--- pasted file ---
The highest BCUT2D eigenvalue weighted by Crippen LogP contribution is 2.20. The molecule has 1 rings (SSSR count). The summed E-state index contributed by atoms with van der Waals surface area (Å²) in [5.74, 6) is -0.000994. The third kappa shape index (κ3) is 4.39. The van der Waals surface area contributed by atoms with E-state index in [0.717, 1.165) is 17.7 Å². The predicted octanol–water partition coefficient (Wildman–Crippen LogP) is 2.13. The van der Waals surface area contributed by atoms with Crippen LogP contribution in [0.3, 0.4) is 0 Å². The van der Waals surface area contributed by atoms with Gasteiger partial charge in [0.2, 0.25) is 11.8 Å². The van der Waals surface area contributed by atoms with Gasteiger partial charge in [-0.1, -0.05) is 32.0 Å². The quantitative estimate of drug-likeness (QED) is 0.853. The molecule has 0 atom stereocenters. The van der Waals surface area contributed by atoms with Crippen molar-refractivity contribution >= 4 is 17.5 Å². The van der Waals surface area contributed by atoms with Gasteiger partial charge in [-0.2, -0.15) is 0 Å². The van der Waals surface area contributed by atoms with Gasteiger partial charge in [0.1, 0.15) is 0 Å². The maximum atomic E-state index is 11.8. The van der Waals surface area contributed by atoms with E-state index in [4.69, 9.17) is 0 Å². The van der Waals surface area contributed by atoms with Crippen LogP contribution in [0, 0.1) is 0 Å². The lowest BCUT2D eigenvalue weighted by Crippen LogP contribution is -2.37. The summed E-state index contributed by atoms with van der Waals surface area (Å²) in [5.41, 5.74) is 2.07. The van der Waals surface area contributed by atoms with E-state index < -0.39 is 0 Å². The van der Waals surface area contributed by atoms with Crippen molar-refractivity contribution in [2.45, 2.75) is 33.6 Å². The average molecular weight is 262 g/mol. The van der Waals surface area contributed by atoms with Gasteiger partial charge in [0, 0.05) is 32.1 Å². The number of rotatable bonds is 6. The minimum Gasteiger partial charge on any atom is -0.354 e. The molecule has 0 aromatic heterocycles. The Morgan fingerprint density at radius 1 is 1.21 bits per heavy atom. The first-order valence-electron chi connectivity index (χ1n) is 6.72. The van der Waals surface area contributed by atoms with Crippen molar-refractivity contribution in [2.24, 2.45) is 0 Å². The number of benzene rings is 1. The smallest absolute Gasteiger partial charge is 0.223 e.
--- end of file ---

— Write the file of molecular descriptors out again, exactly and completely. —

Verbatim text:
The highest BCUT2D eigenvalue weighted by Crippen LogP contribution is 2.20. The molecule has 1 rings (SSSR count). The summed E-state index contributed by atoms with van der Waals surface area (Å²) in [5.74, 6) is -0.000994. The third kappa shape index (κ3) is 4.39. The van der Waals surface area contributed by atoms with E-state index in [0.717, 1.165) is 17.7 Å². The predicted octanol–water partition coefficient (Wildman–Crippen LogP) is 2.13. The van der Waals surface area contributed by atoms with Crippen LogP contribution in [0.3, 0.4) is 0 Å². The van der Waals surface area contributed by atoms with Gasteiger partial charge in [0.2, 0.25) is 11.8 Å². The van der Waals surface area contributed by atoms with Gasteiger partial charge in [-0.1, -0.05) is 32.0 Å². The quantitative estimate of drug-likeness (QED) is 0.853. The molecule has 0 atom stereocenters. The van der Waals surface area contributed by atoms with Crippen molar-refractivity contribution >= 4 is 17.5 Å². The van der Waals surface area contributed by atoms with Gasteiger partial charge in [-0.2, -0.15) is 0 Å². The van der Waals surface area contributed by atoms with Gasteiger partial charge in [0.1, 0.15) is 0 Å². The maximum atomic E-state index is 11.8. The van der Waals surface area contributed by atoms with E-state index in [4.69, 9.17) is 0 Å². The van der Waals surface area contributed by atoms with Crippen LogP contribution in [0, 0.1) is 0 Å². The lowest BCUT2D eigenvalue weighted by Crippen LogP contribution is -2.37. The summed E-state index contributed by atoms with van der Waals surface area (Å²) in [5.41, 5.74) is 2.07. The van der Waals surface area contributed by atoms with E-state index < -0.39 is 0 Å². The van der Waals surface area contributed by atoms with Crippen molar-refractivity contribution in [2.45, 2.75) is 33.6 Å². The average molecular weight is 262 g/mol. The van der Waals surface area contributed by atoms with Gasteiger partial charge in [0, 0.05) is 32.1 Å². The number of rotatable bonds is 6. The minimum Gasteiger partial charge on any atom is -0.354 e. The molecule has 0 aromatic heterocycles. The Morgan fingerprint density at radius 1 is 1.21 bits per heavy atom. The first-order valence-electron chi connectivity index (χ1n) is 6.72. The van der Waals surface area contributed by atoms with Crippen molar-refractivity contribution in [2.24, 2.45) is 0 Å². The number of benzene rings is 1. The smallest absolute Gasteiger partial charge is 0.223 e.